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ABSTRACT: This study was conducted to assess the impact (diagnostic, therapeutic, and disposition) of the 12-lead electrocardiogram (ECG) on emergency department (ED) patient evaluation and management. This project was a prospective study of a convenience sample of 304 ED patients undergoing ECG analysis during their evaluation in the ED of a level 1 trauma center. The data collection for this study was divided into 4 parts. In part I, the treating physicians determined the specific reasons for ECG analysis; categories include complaint-based (eg, chest pain), syndrome-based (eg, overdose/poisoning), and system-based (eg, "requested by consult"). In part II, all treating physicians were surveyed before ECG interpretation regarding the future diagnostic, therapeutic, and disposition plans for the patient based only on history and physical examination. Their comments were recorded on a standardized data sheet. In part III, the physicians were surveyed after their interpretation of the ECG as to whether the results could suggest any further diagnostic information (eg, normal vs abnormal), or provide enough information for the patient care plan to be altered. In part IV of the study period, alterations to the original diagnostic, therapeutic, and disposition plans made by information provided by the ECG were obtained from the treating physician. A total of 304 patients underwent ECG examination and were used for data analysis. The average age of patients, of which 48% were men, was 60 years. The most common complaints that prompted electrocardiographic evaluation were chest pain and dyspnea. The most common reason an ECG was ordered was nursing staff protocol. Physicians determined that they were able to make a diagnosis based primarily on ECG in 33 (10.9%) cases. The total number of ECGs that were determined to be normal was 95 (31.3%), 7 (2.3%) of which allowed a rule-out diagnosis; 209 (68.7%) of total ECGs were determined to be abnormal, 72 (23.6%) of which were considered "of diagnostic significance." In 96 (31.6%) cases of electrocardiographic interpretation, alterations were made to the diagnostic, therapeutic, or disposition plans because of the information provided by the ECG. The ECG provides clinical information that frequently alters the management plan.The American journal of emergency medicine 11/2007; 25(8):942-8. · 1.15 Impact Factor
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ABSTRACT: Variability in precordial lead placement is a recognized source of electrocardiographic inaccuracy and lack of reproducibility. In an attempt to reduce error, we evaluated a new device to facilitate and guide precordial lead placement. This study involved three phases: (1) comparison of device-guided electrocardiogram with ECGs obtained by deliberate misplacement of precordial leads on the same patient; (2) electrocardiograms obtained by using the precordial lead device versus those obtained by standard technician methods; (3) reproducibility of precordial electrocardiographic leads between two technicians using the device to guide lead placement. Deliberate misplacement of precordial leads by 2 cm resulted in significant electrocardiographic interpretation changes in all patients. Comparing electrocardiograms obtained after device-guided precordial placement with those obtained after technician placement resulted in variations in 60% of patients including changes in R-wave amplitude, ST segments, Q waves, and transition zone. Significant Q-wave appearance/disappearance and/or significant ST-segment elevation/depression occurred in 19% of patients in Phase II. Sixteen percent of electrocardiograms showed significant changes when analyzed by an experienced electrocardiographer and 10% when interpreted by computer. Variable lead placements and resulting electrocardiographic alterations were not seen by either of two technicians when the device was used. This study confirms the widespread variability in precordial electrocardiograms secondary to lead misplacement. The use of a device to assist in the placement of precordial leads ensures accuracy and reproducibility of electrocardiography. Improved precision and quality control in this laboratory test have important implications in health care and its costs.Clinical Cardiology 07/1991; 14(6):469-76. · 2.23 Impact Factor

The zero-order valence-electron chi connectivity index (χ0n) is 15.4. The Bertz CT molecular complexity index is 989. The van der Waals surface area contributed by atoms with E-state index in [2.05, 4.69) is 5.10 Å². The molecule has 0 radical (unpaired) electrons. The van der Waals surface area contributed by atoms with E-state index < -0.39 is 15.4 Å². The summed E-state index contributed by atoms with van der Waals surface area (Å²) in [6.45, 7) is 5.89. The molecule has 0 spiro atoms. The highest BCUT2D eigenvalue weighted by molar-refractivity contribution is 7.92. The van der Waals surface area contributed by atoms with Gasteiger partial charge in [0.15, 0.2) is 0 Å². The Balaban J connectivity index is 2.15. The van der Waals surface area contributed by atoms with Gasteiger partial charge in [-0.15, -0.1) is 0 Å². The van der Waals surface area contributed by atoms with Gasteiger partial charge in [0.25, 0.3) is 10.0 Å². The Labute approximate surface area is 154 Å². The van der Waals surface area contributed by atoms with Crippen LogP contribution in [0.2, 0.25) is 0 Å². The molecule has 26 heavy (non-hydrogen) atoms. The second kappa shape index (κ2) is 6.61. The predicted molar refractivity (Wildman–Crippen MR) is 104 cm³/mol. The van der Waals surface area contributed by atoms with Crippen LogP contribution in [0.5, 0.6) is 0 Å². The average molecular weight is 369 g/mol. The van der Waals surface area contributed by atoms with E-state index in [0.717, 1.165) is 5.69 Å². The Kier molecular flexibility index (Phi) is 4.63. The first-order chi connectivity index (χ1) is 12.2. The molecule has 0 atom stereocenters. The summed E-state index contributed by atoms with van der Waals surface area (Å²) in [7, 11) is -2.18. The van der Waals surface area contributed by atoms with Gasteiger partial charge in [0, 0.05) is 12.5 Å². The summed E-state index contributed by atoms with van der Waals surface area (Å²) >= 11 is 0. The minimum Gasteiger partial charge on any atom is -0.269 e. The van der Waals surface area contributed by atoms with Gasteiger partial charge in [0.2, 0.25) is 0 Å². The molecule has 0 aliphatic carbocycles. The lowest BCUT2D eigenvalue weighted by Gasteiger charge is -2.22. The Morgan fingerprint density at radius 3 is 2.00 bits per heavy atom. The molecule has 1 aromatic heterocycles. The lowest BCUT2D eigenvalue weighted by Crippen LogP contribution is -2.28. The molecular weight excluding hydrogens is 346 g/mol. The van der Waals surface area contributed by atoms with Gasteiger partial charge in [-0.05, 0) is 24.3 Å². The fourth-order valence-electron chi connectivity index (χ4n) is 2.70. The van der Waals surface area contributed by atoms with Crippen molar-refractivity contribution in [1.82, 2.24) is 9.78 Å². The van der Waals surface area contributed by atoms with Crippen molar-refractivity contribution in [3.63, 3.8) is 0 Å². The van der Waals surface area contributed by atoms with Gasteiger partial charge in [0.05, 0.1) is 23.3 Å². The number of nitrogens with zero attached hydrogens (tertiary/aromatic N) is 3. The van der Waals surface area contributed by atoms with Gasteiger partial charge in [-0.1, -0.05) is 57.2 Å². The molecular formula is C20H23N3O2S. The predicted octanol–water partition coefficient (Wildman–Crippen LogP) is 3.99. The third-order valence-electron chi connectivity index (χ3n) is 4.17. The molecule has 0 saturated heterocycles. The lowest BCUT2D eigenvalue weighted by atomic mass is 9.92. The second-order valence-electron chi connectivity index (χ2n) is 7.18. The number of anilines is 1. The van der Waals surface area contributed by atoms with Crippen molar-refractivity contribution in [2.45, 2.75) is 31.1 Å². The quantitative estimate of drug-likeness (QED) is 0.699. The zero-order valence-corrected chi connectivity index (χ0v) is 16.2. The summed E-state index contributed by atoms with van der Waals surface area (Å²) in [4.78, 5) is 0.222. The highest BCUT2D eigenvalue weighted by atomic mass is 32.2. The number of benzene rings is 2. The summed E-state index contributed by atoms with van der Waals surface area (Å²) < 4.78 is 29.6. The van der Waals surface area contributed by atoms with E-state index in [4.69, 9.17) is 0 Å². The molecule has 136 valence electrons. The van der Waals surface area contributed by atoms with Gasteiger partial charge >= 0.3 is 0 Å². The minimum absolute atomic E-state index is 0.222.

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ABSTRACT: Placement of precordial electrodes by 30 experienced technicians during routine electrocardiography was compared with anatomically ascertained sites marked by ink visible only under ultraviolet "black light" in three men and five women. The distance and direction from each marked site to the center of the applied electrode was measured to allow calculation of both the linear magnitude of difference (derived from the square root of the sum of the squares of rise and run) and also the direction of difference (in quadrants) between the anatomically established location and the electrode at each precordial site. The average difference from the applied electrodes to the corresponding marked sites was 1.14 inches, ranging from a mean of 1.31 inches at lead V1 to 0.98 inches at lead V4. Overall, 64% of precordial electrodes were placed within a radius of 1.25 inch, ranging from 56% for lead V6 to 74% for lead V4, and 27% of precordial electrodes were placed within a radius of 0.625 inch. There was superior quadrant displacement of more than 0.625 inch in more than 50% of routine applications of leads V1 and V2, indicating that these electrodes are commonly placed both high and wide of their anatomically defined precordial sites. Similarly, there was an inferior and left-ward displacement of more than 0.625 inch in 30-50% leads of routine applications of V4 through V6, indicating that these lateral precordial electrodes are commonly placed both low and wide of their respective anatomic sites.Journal of Electrocardiology 08/1996; 29(3):179-84. · 1.36 Impact Factor